*: The irony is, Mac developers who sell their software as "touch-bar-ready" will probably not adopt it to F-keys since that would ask for some hours' work, and "modern" Macs, as said, don't have F-keys anymore (like, they told me, Macs do without any mouse keys except one) - but that's no reason for not making the context-sensitivity paradigm available again for pc and elsewhere where Apple cannot discard the F-keys. Since it has always been there, even dormant, I doubt Apple got the whole concept patented (perhaps for text expansion? but even that should be available on F-keys, Apple re-inventions notwithstanding).
And bear in mind the traditional key combinations (Alt-F4 for example) would remain available, and, depending on the agenda of the developer in question, even ALL possible key combinations could remain available, even re-assignable by the user, as we know it from many a software today, as alternatives, so a given function would be some key combination OR some context-sensitive F-key, at your choice.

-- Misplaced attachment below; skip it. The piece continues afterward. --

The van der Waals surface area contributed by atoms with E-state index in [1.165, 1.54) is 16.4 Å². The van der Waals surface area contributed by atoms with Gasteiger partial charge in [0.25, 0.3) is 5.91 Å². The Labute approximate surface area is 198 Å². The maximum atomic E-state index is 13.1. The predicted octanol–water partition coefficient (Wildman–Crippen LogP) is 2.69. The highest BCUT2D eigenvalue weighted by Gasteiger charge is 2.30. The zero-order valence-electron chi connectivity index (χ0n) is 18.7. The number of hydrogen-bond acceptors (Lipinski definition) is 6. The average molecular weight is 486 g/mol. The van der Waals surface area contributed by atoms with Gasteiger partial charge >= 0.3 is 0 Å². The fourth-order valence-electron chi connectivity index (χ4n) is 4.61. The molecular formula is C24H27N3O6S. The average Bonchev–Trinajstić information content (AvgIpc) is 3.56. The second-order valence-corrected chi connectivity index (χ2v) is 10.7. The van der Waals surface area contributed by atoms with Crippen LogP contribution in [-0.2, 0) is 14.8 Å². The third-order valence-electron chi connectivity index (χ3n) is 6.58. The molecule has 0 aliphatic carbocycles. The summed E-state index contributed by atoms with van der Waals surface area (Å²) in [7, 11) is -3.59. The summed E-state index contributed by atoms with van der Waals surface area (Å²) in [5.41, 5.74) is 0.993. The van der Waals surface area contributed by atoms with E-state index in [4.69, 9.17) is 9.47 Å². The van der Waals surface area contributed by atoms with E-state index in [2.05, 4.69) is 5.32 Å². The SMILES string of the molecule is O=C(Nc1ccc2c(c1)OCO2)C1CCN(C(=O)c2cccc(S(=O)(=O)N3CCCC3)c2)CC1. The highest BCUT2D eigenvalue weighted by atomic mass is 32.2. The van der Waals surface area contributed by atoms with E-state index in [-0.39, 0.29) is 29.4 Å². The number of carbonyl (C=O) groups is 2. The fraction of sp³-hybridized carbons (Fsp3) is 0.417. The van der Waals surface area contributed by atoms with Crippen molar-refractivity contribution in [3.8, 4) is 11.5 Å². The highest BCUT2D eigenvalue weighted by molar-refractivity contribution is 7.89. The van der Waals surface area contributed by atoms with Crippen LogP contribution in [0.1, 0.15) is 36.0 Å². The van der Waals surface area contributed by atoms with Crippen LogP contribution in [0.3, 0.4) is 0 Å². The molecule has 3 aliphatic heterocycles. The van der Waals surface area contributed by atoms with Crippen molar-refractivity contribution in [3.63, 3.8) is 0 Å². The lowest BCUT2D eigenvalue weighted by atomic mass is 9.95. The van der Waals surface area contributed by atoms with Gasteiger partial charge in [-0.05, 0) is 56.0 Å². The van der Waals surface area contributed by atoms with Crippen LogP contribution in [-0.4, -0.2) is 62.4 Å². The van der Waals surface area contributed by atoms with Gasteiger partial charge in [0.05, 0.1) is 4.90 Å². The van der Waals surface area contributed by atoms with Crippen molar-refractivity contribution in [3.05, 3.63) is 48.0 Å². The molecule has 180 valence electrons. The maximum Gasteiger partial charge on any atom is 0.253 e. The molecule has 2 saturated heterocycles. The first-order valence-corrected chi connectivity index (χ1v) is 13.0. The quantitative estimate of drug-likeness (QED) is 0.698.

You would, in theory only, "lose", in my concept above, 8 F-keys out of 12, BUT what are those functions currently which you really need to be available from anywhere in a given application? In reality, those F-keys are dormant most of the time, while you effectively need other commands of which you will have to remember their weird key combinations, so in practice, do you really need F11 for "maximize" all the time, or could it be Control-F11 instead, from now on, and F11 (as F5 and following ones) being readily available according to context?
Also, what is "context"? This concept of context could be quite broad, for some keys (F5...F8), and quite narrow for the rest (F9-F12), which means that some keys would be available, for the SAME function, in EVERY situation where their function would be needed, so you would not need to muse, is it the right context here or not, or check visually, but you just press the key, you're certain that it'll work the intended way. While the "upper" F-keys are very specific, and thus have their specific meaning in very specific contexts, so for them, you may check indeed quite often if you don't use them, in that specific context, all the time. Now compare with rarely-used commands with some control-alt-something (which you won't remember from now for the next occasion 6 weeks later), and you see that the context-sensitivity paradigm is superior both for often-used functions and for rarely-used ones.